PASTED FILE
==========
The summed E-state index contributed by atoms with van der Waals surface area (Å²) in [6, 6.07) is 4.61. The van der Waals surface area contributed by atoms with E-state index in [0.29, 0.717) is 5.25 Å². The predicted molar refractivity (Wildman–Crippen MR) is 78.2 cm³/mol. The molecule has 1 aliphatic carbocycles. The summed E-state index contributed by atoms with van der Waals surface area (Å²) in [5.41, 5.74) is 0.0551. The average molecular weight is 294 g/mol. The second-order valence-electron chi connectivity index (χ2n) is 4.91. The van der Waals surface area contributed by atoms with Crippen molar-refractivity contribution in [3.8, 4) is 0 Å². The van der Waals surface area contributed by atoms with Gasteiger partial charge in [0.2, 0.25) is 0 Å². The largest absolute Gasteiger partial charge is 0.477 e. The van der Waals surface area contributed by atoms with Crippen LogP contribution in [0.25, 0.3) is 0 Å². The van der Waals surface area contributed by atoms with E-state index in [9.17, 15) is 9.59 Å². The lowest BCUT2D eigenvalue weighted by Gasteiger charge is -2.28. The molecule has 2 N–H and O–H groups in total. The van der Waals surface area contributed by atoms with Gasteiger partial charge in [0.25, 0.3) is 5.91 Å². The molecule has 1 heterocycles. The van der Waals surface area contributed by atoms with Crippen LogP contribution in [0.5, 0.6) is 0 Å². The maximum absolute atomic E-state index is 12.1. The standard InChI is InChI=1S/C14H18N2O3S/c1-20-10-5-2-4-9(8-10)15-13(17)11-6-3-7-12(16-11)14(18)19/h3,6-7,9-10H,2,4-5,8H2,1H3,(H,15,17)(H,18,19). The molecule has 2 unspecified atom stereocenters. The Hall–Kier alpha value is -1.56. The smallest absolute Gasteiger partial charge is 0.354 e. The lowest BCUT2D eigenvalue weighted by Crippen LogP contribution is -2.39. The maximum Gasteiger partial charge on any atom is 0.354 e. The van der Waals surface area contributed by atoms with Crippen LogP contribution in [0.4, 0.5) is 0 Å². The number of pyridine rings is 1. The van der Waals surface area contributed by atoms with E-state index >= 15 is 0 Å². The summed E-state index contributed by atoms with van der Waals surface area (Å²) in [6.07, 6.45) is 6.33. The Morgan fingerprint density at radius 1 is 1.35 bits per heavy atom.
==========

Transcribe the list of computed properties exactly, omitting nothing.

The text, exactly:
The summed E-state index contributed by atoms with van der Waals surface area (Å²) in [6, 6.07) is 4.61. The van der Waals surface area contributed by atoms with E-state index in [0.29, 0.717) is 5.25 Å². The predicted molar refractivity (Wildman–Crippen MR) is 78.2 cm³/mol. The molecule has 1 aliphatic carbocycles. The summed E-state index contributed by atoms with van der Waals surface area (Å²) in [5.41, 5.74) is 0.0551. The average molecular weight is 294 g/mol. The second-order valence-electron chi connectivity index (χ2n) is 4.91. The van der Waals surface area contributed by atoms with Crippen molar-refractivity contribution in [3.8, 4) is 0 Å². The van der Waals surface area contributed by atoms with Gasteiger partial charge in [0.2, 0.25) is 0 Å². The largest absolute Gasteiger partial charge is 0.477 e. The van der Waals surface area contributed by atoms with Crippen LogP contribution in [0.25, 0.3) is 0 Å². The van der Waals surface area contributed by atoms with E-state index in [9.17, 15) is 9.59 Å². The lowest BCUT2D eigenvalue weighted by Gasteiger charge is -2.28. The molecule has 2 N–H and O–H groups in total. The van der Waals surface area contributed by atoms with Gasteiger partial charge in [0.25, 0.3) is 5.91 Å². The molecule has 1 heterocycles. The van der Waals surface area contributed by atoms with Crippen LogP contribution in [0.5, 0.6) is 0 Å². The maximum absolute atomic E-state index is 12.1. The standard InChI is InChI=1S/C14H18N2O3S/c1-20-10-5-2-4-9(8-10)15-13(17)11-6-3-7-12(16-11)14(18)19/h3,6-7,9-10H,2,4-5,8H2,1H3,(H,15,17)(H,18,19). The molecule has 2 unspecified atom stereocenters. The Hall–Kier alpha value is -1.56. The smallest absolute Gasteiger partial charge is 0.354 e. The lowest BCUT2D eigenvalue weighted by Crippen LogP contribution is -2.39. The maximum Gasteiger partial charge on any atom is 0.354 e. The van der Waals surface area contributed by atoms with Crippen LogP contribution in [0.4, 0.5) is 0 Å². The number of pyridine rings is 1. The van der Waals surface area contributed by atoms with E-state index >= 15 is 0 Å². The summed E-state index contributed by atoms with van der Waals surface area (Å²) in [6.07, 6.45) is 6.33. The Morgan fingerprint density at radius 1 is 1.35 bits per heavy atom.